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Preparing the next generation of Ag experts

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  • Worth Co. hosts open house

    Worth Co. hosts open house

    Monday, July 28 2014 11:24 PM EDT2014-07-29 03:24:37 GMT
    It's already back to school time for some south Georgia students. Classes start tomorrow in Worth County.On Monday afternoon, all the schools held open houses for parents and students.At Worth County elementary, families got to met the teachers and get acquainted with the school.The Principal says the staff is ready, and parents told us they appreciated the open house."We are just going to keep going strong with things that we have done in the past, we had a very successful school year last y...More >>
    It's already back to school time for some south Georgia students. Classes start tomorrow in Worth County.On Monday afternoon, all the schools held open houses for parents and students.At Worth County elementary, families got to met the teachers and get acquainted with the school.The Principal says the staff is ready, and parents told us they appreciated the open house."We are just going to keep going strong with things that we have done in the past, we had a very successful school year last y...More >>
  • Lee Co. Woman speaks out about scary home invasion

    Lee Co. Woman speaks out about scary home invasion

    Monday, July 28 2014 11:20 PM EDT2014-07-29 03:20:11 GMT
    A Lee County woman says she'll think twice before opening her front door after a frightening home invasion.Tonya Stewart says Friday night a group of young people rushed inside her home and beat her up.Her husband ran to help. In the meantime, her 2-year-old niece suffered a busted lip.Stewart ended up with bruises and a black eye.“I just felt like my house was in danger and my life was in danger. I felt like I was gonna be killed or someone in my house was gonna be killed. I had a little gir...More >>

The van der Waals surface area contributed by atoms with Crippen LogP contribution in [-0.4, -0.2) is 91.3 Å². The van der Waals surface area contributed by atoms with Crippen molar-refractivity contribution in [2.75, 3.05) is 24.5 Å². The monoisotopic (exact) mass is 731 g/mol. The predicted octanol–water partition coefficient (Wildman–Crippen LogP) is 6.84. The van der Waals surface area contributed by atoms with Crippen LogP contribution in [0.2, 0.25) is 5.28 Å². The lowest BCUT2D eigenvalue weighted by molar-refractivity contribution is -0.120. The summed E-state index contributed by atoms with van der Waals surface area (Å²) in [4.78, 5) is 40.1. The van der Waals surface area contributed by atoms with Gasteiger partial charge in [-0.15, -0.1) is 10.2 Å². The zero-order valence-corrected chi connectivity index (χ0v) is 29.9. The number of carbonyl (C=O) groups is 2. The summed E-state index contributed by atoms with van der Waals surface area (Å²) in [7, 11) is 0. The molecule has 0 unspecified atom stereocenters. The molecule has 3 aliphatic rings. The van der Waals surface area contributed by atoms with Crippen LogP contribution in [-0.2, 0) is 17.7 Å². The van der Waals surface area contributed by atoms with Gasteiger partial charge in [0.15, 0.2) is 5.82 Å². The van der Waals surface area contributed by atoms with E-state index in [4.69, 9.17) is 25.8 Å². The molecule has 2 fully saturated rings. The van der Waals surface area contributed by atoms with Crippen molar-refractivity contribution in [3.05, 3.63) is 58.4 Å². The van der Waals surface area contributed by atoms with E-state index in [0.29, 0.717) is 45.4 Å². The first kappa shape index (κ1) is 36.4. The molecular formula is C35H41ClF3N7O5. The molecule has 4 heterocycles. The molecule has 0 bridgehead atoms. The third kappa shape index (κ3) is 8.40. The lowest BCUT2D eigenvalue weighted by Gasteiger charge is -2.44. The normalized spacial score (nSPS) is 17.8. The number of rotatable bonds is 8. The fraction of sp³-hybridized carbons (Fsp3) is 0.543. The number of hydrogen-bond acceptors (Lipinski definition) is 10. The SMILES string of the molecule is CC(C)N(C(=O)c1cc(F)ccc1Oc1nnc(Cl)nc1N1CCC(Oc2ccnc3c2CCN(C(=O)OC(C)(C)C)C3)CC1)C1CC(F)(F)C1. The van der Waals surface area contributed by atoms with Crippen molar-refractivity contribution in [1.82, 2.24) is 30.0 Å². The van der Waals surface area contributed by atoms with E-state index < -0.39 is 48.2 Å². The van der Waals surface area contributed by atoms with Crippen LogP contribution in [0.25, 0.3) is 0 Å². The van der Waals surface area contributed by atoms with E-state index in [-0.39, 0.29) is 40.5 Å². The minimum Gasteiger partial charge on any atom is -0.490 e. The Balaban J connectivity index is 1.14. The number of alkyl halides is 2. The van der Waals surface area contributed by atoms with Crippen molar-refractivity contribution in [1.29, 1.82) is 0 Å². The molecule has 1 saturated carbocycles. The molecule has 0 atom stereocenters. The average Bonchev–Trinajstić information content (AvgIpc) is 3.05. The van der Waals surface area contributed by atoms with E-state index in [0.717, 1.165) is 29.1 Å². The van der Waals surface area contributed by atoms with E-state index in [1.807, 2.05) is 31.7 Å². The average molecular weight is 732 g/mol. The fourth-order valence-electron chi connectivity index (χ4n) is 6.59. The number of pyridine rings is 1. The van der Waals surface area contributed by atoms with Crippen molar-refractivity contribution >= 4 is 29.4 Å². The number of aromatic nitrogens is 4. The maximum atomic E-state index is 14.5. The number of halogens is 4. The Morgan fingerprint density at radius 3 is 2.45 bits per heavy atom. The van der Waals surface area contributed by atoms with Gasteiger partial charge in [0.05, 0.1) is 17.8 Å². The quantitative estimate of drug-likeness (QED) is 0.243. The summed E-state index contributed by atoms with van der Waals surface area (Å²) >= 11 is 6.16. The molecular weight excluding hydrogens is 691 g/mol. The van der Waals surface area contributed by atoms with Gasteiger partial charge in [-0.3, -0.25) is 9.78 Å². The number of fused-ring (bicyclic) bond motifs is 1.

A Lee County woman says she'll think twice before opening her front door after a frightening home invasion.Tonya Stewart says Friday night a group of young people rushed inside her home and beat her up.Her husband ran to help. In the meantime, her 2-year-old niece suffered a busted lip.Stewart ended up with bruises and a black eye.“I just felt like my house was in danger and my life was in danger. I felt like I was gonna be killed or someone in my house was gonna be killed. I had a little gir...More >>
  • Football coaches stress hydration as South Georgia heats up

    Football coaches stress hydration as South Georgia heats up

    Monday, July 28 2014 11:12 PM EDT2014-07-29 03:12:23 GMT
    Football is an intense, and grueling collision sport, and when South Georgia heats up, practice is even more stressful on the body."We don't wanna lose a kid because of the fact they are not hydrating themselves," says Monroe Head Coach Charles Truitt.That's why coaches stress the importance of staying hydrated on and off the field."We preach when they get home at night after football practice, to hydrate themselves and then we they get up in the morning hydrate themselves," says Truitt.After...More >>